The legislation, which seeks to revive, codify and stiffen a series of border policies pursued by the Trump administration, was timed to be considered on the eve of an expected border surge.
House Republicans pushed through a sweeping border security bill on Thursday that would crack down on unlawful immigration, blowing past solid Democratic opposition and narrowly avoiding an embarrassing mutiny within their own ranks on one of their signature midterm campaign promises.
Republicans timed approval of the measure, which has no chance in the Democratic-led Senate, to spotlight their hard-line stance on immigration just as President Biden is facing a potential border surge with Thursday night’s expiration of Title 42, the pandemic-era rule allowing for swift expulsion of migrants.
The bill would revive and codify a variety of border policies championed during the Trump administration, including construction of a border wall, the “Remain in Mexico” practice of keeping migrants seeking asylum either in detention facilities or on the opposite side of the border and expedited deportation of unaccompanied children. It also would mandate that companies verify their employees are legally eligible to work in the United States through a program known as E-Verify, and criminalize visa overstays of more than 10 days.
The 219-213 vote to pass the bill came only after months of internal Republican feuding capped by a final, marathon round of haggling this week that highlighted the party’s tenuous hold on its fractious majority and led to a series of last-minute changes to win over holdouts. Two Republicans, Representatives Thomas Massie of Kentucky and John Duarte of California, joined Democrats in opposing the legislation, citing objections to the E-Verify requirement.
The Republican divisions had threatened to muddle a debate the party had timed for maximum political advantage, in which G.O.P. lawmakers denounced the Biden administration for rising waves of migration that are expected to surge further after Title 42 expires.
“Everyone knows we are days away from disaster,” Speaker Kevin McCarthy said on the House floor on Wednesday, mere hours after brokering a deal to keep his conference from splintering. Summing up Mr. Biden’s record as “record crossings, record carelessness, record chaos,” he boasted that Republicans had written “the strongest border security bill to come through Congress in more than 100 years.”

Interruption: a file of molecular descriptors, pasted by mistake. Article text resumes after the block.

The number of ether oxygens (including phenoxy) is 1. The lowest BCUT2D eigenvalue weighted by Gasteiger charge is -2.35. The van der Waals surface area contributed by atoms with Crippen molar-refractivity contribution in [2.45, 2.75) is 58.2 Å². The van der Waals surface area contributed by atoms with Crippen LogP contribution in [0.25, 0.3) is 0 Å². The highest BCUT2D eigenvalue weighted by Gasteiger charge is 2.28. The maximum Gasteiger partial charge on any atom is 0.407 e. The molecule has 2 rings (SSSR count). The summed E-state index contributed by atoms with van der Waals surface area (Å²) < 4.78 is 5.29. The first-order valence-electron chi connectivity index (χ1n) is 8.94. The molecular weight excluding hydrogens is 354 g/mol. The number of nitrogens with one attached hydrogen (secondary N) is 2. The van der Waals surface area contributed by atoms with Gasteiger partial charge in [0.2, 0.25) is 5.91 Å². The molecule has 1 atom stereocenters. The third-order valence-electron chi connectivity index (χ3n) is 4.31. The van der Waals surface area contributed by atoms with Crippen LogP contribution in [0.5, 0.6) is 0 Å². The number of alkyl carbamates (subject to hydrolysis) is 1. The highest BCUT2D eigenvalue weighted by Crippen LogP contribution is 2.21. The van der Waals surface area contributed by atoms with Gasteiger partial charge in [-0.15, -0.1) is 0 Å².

President Biden has threatened to veto the legislation.
“This bill has no chance of being enacted into law, and it is nothing more than pure political theater,” Representative Jerrold Nadler of New York, the top Democrat on the Judiciary Committee, said on the floor Thursday, charging that the legislation was a “contradictory and overlapping mess” that would “wreck our economy” and “destroy the asylum system.”
Democrats warned that the bill would empower cartels by banning migrants from using a phone app to schedule immigration interviews at ports of entry, and fuel unprecedented levels of chaos at the border because of provisions punishing many nongovernmental organizations offering assistance to migrants by cutting their access to Department of Homeland Security funding.
Representative Bennie Thompson of Mississippi, the top Democrat on the House Homeland Security Committee, said on the House floor Wednesday that the bill was “cruel, inhumane and unworkable,” adding that it had been “written in an extreme MAGA Republican echo chamber.”